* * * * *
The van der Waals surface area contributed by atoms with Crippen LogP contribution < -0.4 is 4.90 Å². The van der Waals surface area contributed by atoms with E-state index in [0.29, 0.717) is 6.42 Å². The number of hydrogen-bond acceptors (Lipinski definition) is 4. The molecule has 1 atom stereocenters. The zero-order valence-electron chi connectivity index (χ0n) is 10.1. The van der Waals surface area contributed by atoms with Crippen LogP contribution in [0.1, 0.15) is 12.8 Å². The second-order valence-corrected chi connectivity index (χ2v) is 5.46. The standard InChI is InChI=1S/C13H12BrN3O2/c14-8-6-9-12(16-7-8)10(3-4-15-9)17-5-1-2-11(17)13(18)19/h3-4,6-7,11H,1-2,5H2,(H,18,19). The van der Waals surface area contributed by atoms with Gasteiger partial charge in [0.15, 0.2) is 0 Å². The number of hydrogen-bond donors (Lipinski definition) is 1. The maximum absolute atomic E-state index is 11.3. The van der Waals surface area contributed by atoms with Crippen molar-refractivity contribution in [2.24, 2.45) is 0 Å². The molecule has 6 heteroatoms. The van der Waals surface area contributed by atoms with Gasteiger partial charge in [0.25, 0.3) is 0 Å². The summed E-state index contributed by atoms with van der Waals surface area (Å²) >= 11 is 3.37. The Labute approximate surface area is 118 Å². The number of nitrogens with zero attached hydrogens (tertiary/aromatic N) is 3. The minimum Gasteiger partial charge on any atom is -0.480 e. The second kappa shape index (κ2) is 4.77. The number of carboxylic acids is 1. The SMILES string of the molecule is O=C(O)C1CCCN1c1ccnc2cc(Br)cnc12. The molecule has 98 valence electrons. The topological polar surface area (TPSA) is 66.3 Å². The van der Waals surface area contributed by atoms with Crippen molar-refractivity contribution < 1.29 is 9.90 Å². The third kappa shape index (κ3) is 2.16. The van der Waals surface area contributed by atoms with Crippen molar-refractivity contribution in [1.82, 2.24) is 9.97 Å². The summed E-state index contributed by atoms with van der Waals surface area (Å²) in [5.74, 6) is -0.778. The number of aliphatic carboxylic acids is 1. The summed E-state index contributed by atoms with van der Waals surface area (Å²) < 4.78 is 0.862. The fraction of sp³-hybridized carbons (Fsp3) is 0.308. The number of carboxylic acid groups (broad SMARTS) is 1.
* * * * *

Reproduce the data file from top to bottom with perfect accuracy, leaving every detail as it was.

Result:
The van der Waals surface area contributed by atoms with Crippen LogP contribution < -0.4 is 4.90 Å². The van der Waals surface area contributed by atoms with E-state index in [0.29, 0.717) is 6.42 Å². The number of hydrogen-bond acceptors (Lipinski definition) is 4. The molecule has 1 atom stereocenters. The zero-order valence-electron chi connectivity index (χ0n) is 10.1. The van der Waals surface area contributed by atoms with Crippen LogP contribution in [0.1, 0.15) is 12.8 Å². The second-order valence-corrected chi connectivity index (χ2v) is 5.46. The standard InChI is InChI=1S/C13H12BrN3O2/c14-8-6-9-12(16-7-8)10(3-4-15-9)17-5-1-2-11(17)13(18)19/h3-4,6-7,11H,1-2,5H2,(H,18,19). The van der Waals surface area contributed by atoms with Gasteiger partial charge in [0.15, 0.2) is 0 Å². The number of hydrogen-bond donors (Lipinski definition) is 1. The maximum absolute atomic E-state index is 11.3. The van der Waals surface area contributed by atoms with Crippen molar-refractivity contribution in [2.24, 2.45) is 0 Å². The molecule has 6 heteroatoms. The van der Waals surface area contributed by atoms with Gasteiger partial charge in [0.25, 0.3) is 0 Å². The summed E-state index contributed by atoms with van der Waals surface area (Å²) >= 11 is 3.37. The Labute approximate surface area is 118 Å². The number of nitrogens with zero attached hydrogens (tertiary/aromatic N) is 3. The minimum Gasteiger partial charge on any atom is -0.480 e. The second kappa shape index (κ2) is 4.77. The number of carboxylic acids is 1. The SMILES string of the molecule is O=C(O)C1CCCN1c1ccnc2cc(Br)cnc12. The molecule has 98 valence electrons. The topological polar surface area (TPSA) is 66.3 Å². The van der Waals surface area contributed by atoms with Crippen molar-refractivity contribution < 1.29 is 9.90 Å². The third kappa shape index (κ3) is 2.16. The van der Waals surface area contributed by atoms with Crippen molar-refractivity contribution in [1.82, 2.24) is 9.97 Å². The summed E-state index contributed by atoms with van der Waals surface area (Å²) in [5.74, 6) is -0.778. The number of aliphatic carboxylic acids is 1. The summed E-state index contributed by atoms with van der Waals surface area (Å²) < 4.78 is 0.862. The fraction of sp³-hybridized carbons (Fsp3) is 0.308. The number of carboxylic acid groups (broad SMARTS) is 1.